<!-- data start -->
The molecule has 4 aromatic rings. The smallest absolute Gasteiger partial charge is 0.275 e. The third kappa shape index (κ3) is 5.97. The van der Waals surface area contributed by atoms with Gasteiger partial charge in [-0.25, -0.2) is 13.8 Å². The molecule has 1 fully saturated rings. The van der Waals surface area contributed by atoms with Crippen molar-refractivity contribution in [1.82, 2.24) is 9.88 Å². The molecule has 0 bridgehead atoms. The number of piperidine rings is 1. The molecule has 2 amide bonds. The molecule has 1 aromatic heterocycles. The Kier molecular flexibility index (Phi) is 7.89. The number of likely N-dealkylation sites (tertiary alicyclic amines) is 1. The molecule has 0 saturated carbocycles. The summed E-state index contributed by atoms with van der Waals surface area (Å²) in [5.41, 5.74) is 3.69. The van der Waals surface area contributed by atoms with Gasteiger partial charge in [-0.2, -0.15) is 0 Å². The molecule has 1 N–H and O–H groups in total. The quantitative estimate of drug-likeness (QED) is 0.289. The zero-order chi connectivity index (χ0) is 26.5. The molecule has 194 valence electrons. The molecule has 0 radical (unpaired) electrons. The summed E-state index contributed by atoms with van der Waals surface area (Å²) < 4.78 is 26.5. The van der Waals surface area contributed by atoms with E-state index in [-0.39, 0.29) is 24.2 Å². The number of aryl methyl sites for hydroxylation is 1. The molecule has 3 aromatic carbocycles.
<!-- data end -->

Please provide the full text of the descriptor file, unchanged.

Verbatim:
The molecule has 4 aromatic rings. The smallest absolute Gasteiger partial charge is 0.275 e. The third kappa shape index (κ3) is 5.97. The van der Waals surface area contributed by atoms with Gasteiger partial charge in [-0.25, -0.2) is 13.8 Å². The molecule has 1 fully saturated rings. The van der Waals surface area contributed by atoms with Crippen molar-refractivity contribution in [1.82, 2.24) is 9.88 Å². The molecule has 0 bridgehead atoms. The number of piperidine rings is 1. The molecule has 2 amide bonds. The molecule has 1 aromatic heterocycles. The Kier molecular flexibility index (Phi) is 7.89. The number of likely N-dealkylation sites (tertiary alicyclic amines) is 1. The molecule has 0 saturated carbocycles. The summed E-state index contributed by atoms with van der Waals surface area (Å²) in [5.41, 5.74) is 3.69. The van der Waals surface area contributed by atoms with Gasteiger partial charge in [-0.2, -0.15) is 0 Å². The molecule has 1 N–H and O–H groups in total. The quantitative estimate of drug-likeness (QED) is 0.289. The zero-order chi connectivity index (χ0) is 26.5. The molecule has 194 valence electrons. The molecule has 0 radical (unpaired) electrons. The summed E-state index contributed by atoms with van der Waals surface area (Å²) < 4.78 is 26.5. The van der Waals surface area contributed by atoms with E-state index in [-0.39, 0.29) is 24.2 Å². The number of aryl methyl sites for hydroxylation is 1. The molecule has 3 aromatic carbocycles.